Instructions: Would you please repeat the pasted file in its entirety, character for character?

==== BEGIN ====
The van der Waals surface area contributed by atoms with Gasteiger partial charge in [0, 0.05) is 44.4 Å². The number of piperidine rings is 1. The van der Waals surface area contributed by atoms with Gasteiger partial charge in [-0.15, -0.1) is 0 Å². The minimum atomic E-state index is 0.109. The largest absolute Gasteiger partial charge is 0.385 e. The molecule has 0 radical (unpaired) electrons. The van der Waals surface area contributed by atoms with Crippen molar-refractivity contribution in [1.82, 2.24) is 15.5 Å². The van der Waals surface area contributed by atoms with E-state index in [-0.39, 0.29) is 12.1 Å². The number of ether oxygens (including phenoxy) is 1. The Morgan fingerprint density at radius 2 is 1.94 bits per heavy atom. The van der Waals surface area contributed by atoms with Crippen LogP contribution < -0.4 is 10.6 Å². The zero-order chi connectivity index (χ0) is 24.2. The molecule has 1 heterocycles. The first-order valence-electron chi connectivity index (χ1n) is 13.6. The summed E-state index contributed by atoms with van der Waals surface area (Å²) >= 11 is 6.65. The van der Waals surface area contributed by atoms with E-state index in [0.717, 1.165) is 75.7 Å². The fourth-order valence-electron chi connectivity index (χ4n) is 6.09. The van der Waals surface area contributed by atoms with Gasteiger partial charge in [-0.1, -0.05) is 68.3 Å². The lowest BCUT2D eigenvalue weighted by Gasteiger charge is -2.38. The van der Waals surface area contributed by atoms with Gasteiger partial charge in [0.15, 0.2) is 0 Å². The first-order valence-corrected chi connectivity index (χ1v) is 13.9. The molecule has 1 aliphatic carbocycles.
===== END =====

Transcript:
The van der Waals surface area contributed by atoms with Gasteiger partial charge in [0, 0.05) is 44.4 Å². The number of piperidine rings is 1. The van der Waals surface area contributed by atoms with Gasteiger partial charge in [-0.15, -0.1) is 0 Å². The minimum atomic E-state index is 0.109. The largest absolute Gasteiger partial charge is 0.385 e. The molecule has 0 radical (unpaired) electrons. The van der Waals surface area contributed by atoms with Crippen molar-refractivity contribution in [1.82, 2.24) is 15.5 Å². The van der Waals surface area contributed by atoms with E-state index in [-0.39, 0.29) is 12.1 Å². The number of ether oxygens (including phenoxy) is 1. The Morgan fingerprint density at radius 2 is 1.94 bits per heavy atom. The van der Waals surface area contributed by atoms with Crippen LogP contribution < -0.4 is 10.6 Å². The zero-order chi connectivity index (χ0) is 24.2. The molecule has 1 heterocycles. The first-order valence-electron chi connectivity index (χ1n) is 13.6. The summed E-state index contributed by atoms with van der Waals surface area (Å²) >= 11 is 6.65. The van der Waals surface area contributed by atoms with E-state index in [0.717, 1.165) is 75.7 Å². The fourth-order valence-electron chi connectivity index (χ4n) is 6.09. The van der Waals surface area contributed by atoms with Gasteiger partial charge in [-0.1, -0.05) is 68.3 Å². The lowest BCUT2D eigenvalue weighted by Gasteiger charge is -2.38. The van der Waals surface area contributed by atoms with Gasteiger partial charge in [0.15, 0.2) is 0 Å². The first-order valence-corrected chi connectivity index (χ1v) is 13.9. The molecule has 1 aliphatic carbocycles.